(i) What were the problems about cultivating the land, according to Bernier?
(ii) Why did peasantry abandon the land?
(iii) Explain the reasons given by Bernier for the exploitation of the peasants.

Question 15:
Read the following excerpt carefully and answer the questions that follows.

There cannot be any divided loyalty

Govind Ballabh Pant argued that in order to become loyal citizens people had to stop focusing only on the community and the self. For the success of democracy one must train himself in the art of self-discipline. In democracies one should care less for himself and more for others. There cannot be any divided loyalty. All loyalties must exclusively be centered round the state.

If in a democracy, you create rival loyalties, or you create a system in which any individual or group, instead of suppressing his extravagance, cares naught for larger or other interests, then democracy is doomed.
(i) What do you understand by ‘Separate Electorate’?
(ii) Why was the demand for separate electorate made during the drafting of the constitution?
(iii) Why was G. B Pant against this demand? Give two reasons.

Question 16:
Read the following excerpt carefully and answer the questions that follows.

How artefacts are identified

Processing of food required grinding equipment as well as vessels for mixing, blending and cooking. These were made of stone, metal and terracotta. This is an excerpt from one of the earliest reports on excavations at Mohenjodaro, the best known Harappan site:
Saddle quem … are found in considerable numbers … and they seem to have been the only means in use for grinding cereals. As a rule, they were roughly made of hard, gritty, igneous rock or sandstone and mostly show signs of hard usage. As their bases are usually convex, they must have been set in the earth or in mud to prevent their rocking. Two main types have been found: those on which another smaller stone was pushed or rolled to and fro, and others with which a second stone was used as a pounder, eventually making a large cavity in the .nether stone. Querns of the former type were probably used solely for grain; the second type possibly only for pounding herbs and spices for making curries. In fact, stones of this latter type are dubbed ‘curry stones” by our workmen and our cook asked for the loan of one from the museum for use in the kitchen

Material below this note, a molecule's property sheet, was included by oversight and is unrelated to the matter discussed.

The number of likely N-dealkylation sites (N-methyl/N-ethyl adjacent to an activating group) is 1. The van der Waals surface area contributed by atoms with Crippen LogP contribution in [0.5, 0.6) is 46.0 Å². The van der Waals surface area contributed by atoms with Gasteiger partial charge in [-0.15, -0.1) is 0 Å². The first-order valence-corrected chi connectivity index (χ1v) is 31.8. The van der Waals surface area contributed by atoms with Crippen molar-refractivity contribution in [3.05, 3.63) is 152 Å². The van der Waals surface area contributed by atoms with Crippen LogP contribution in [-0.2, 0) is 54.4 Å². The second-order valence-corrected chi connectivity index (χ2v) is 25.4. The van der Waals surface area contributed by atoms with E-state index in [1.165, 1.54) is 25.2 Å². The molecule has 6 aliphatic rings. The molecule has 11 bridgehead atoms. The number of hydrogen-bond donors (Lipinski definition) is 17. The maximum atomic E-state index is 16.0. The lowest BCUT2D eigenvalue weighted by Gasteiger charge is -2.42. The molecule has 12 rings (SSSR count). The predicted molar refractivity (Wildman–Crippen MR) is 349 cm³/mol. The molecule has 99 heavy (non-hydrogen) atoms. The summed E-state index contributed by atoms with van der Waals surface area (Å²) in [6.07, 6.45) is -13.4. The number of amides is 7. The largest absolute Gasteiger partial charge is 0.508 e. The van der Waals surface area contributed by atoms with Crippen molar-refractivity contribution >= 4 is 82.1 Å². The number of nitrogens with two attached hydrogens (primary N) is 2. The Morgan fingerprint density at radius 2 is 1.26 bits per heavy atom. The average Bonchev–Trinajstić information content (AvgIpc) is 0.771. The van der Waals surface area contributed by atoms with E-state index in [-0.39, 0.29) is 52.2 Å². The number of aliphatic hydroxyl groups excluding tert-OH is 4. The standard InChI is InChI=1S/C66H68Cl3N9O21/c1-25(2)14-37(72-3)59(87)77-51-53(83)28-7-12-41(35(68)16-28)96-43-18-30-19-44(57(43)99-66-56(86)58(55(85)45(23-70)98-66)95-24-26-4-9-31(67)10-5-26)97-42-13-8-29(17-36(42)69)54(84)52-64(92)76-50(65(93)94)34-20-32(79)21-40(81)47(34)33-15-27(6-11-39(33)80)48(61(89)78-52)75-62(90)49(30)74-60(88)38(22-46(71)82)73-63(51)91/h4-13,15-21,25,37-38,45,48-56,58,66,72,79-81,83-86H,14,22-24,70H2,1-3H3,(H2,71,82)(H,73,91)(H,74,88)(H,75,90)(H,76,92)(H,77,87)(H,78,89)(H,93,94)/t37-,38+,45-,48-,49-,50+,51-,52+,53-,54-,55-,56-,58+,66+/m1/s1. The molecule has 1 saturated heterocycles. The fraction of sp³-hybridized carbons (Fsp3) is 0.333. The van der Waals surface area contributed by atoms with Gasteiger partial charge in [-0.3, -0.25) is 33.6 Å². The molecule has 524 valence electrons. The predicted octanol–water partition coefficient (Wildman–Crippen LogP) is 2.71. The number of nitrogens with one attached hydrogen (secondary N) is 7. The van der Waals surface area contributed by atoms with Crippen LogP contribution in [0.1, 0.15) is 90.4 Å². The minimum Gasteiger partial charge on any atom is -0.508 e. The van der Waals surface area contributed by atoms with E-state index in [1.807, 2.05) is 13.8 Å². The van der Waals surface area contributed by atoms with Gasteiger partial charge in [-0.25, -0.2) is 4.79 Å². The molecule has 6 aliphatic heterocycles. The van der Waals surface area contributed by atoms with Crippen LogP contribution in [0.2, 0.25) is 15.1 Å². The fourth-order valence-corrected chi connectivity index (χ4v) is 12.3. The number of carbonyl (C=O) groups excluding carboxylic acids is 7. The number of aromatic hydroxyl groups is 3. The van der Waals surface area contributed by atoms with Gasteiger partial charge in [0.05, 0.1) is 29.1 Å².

(i) What are the two types of querns?
(ii) What materials were these querns made of? Why are they described as “curry stones”
(iii) What are two kinds of saddle?

Question 17:
(17.1). On the given political outline map of India, locate and label the following with appropriate symbols:
(a) Shravasti, ancient Buddhist site
(b) Champa, an early state
(17.2). On the same outline map of India, three places related to the 14 – 18th century South India have been marked as A, B and C. Identify them and write their correct names on the lines drawn near them.


Answer 1:
(i) Rise of states, cities, widespread use of iron and coins.
(ii) Witnessed the growth of different religions viz. Buddhism and Jainism.

Answer 2:
(i) Alvars – worshippers of Vishnu.
Nayanars – devotees of Shiva.
(ii) They sang in Tamil language.

Answer 3:
(i) Indian Nationalism was elitist in nature (factual).
(ii) His desire to make it a mass movement.

Answer 4:
The original story was composed by charioteer bard’s named as Sutras.
In the 5th BCE, Brahmans took over the story and began to commit it to writing called itihasa.

  1. Between 200 BCE and 200 CE worship of Vishnu was growing in importance.
  2.  Between 200 BCE and 400 CE large didactic sections were added.
  3. Verses increased to 1,00,000.
  4. Sage Vyasa was considered to be the original composer of Mahabharata.

Answer 5:
Temple architecture:

  1. Temples built at the same pattern as that of the Sanchi Stupa.
  2. Temples had square room – Garbhagriha -with single doorway, for the worshipper to enter. Tall structure called as Shikhara was built.
  3.  Temple walls were decorated with beautiful sculptures. Temples had assembly halls, huge walls, gateways etc.
  4. Some of these were made out of rocks as artificial caves, e.g Kailashnatha Temple.

Answer 6:
Untouchables: Brahmans considered some people as outside the system.

  1.  They were those people who indulged in polluting activities such as handling corpses and dead animals. These people were called Chandalas.